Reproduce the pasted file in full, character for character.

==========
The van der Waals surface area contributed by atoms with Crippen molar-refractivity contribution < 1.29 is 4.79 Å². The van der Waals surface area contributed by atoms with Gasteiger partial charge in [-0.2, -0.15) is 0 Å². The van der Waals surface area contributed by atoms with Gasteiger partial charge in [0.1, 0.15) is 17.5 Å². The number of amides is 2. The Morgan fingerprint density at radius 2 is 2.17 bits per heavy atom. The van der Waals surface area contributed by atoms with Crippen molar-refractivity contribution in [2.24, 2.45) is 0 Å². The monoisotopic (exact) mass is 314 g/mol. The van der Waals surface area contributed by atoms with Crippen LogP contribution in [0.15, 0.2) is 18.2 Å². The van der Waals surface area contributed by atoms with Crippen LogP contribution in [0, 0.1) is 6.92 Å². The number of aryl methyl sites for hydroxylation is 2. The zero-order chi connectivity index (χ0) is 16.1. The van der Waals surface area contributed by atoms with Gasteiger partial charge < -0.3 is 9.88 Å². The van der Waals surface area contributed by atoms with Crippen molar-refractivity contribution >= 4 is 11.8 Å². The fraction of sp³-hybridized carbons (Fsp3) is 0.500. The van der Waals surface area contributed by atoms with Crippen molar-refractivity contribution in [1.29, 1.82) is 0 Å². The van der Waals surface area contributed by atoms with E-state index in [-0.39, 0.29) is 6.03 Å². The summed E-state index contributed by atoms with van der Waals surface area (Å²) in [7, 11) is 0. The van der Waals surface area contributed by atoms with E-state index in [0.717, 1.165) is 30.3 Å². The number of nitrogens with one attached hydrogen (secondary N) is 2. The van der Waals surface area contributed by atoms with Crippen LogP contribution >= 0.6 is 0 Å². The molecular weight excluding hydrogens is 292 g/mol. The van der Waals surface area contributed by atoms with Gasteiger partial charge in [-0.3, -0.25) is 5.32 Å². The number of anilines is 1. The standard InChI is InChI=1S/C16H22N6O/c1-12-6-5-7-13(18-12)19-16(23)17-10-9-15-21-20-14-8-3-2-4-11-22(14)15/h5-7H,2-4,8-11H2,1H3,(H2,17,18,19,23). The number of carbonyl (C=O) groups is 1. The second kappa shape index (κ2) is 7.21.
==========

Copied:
The van der Waals surface area contributed by atoms with Crippen molar-refractivity contribution < 1.29 is 4.79 Å². The van der Waals surface area contributed by atoms with Gasteiger partial charge in [-0.2, -0.15) is 0 Å². The van der Waals surface area contributed by atoms with Gasteiger partial charge in [0.1, 0.15) is 17.5 Å². The number of amides is 2. The Morgan fingerprint density at radius 2 is 2.17 bits per heavy atom. The van der Waals surface area contributed by atoms with Crippen molar-refractivity contribution in [2.24, 2.45) is 0 Å². The monoisotopic (exact) mass is 314 g/mol. The van der Waals surface area contributed by atoms with Crippen LogP contribution in [0.15, 0.2) is 18.2 Å². The van der Waals surface area contributed by atoms with Crippen LogP contribution in [0, 0.1) is 6.92 Å². The number of aryl methyl sites for hydroxylation is 2. The zero-order chi connectivity index (χ0) is 16.1. The van der Waals surface area contributed by atoms with Gasteiger partial charge < -0.3 is 9.88 Å². The van der Waals surface area contributed by atoms with Crippen molar-refractivity contribution >= 4 is 11.8 Å². The fraction of sp³-hybridized carbons (Fsp3) is 0.500. The van der Waals surface area contributed by atoms with Crippen molar-refractivity contribution in [1.29, 1.82) is 0 Å². The van der Waals surface area contributed by atoms with E-state index in [-0.39, 0.29) is 6.03 Å². The summed E-state index contributed by atoms with van der Waals surface area (Å²) in [7, 11) is 0. The van der Waals surface area contributed by atoms with E-state index in [0.717, 1.165) is 30.3 Å². The number of nitrogens with one attached hydrogen (secondary N) is 2. The van der Waals surface area contributed by atoms with Crippen LogP contribution >= 0.6 is 0 Å². The molecular weight excluding hydrogens is 292 g/mol. The van der Waals surface area contributed by atoms with Gasteiger partial charge in [-0.3, -0.25) is 5.32 Å². The number of anilines is 1. The standard InChI is InChI=1S/C16H22N6O/c1-12-6-5-7-13(18-12)19-16(23)17-10-9-15-21-20-14-8-3-2-4-11-22(14)15/h5-7H,2-4,8-11H2,1H3,(H2,17,18,19,23). The number of carbonyl (C=O) groups is 1. The second kappa shape index (κ2) is 7.21.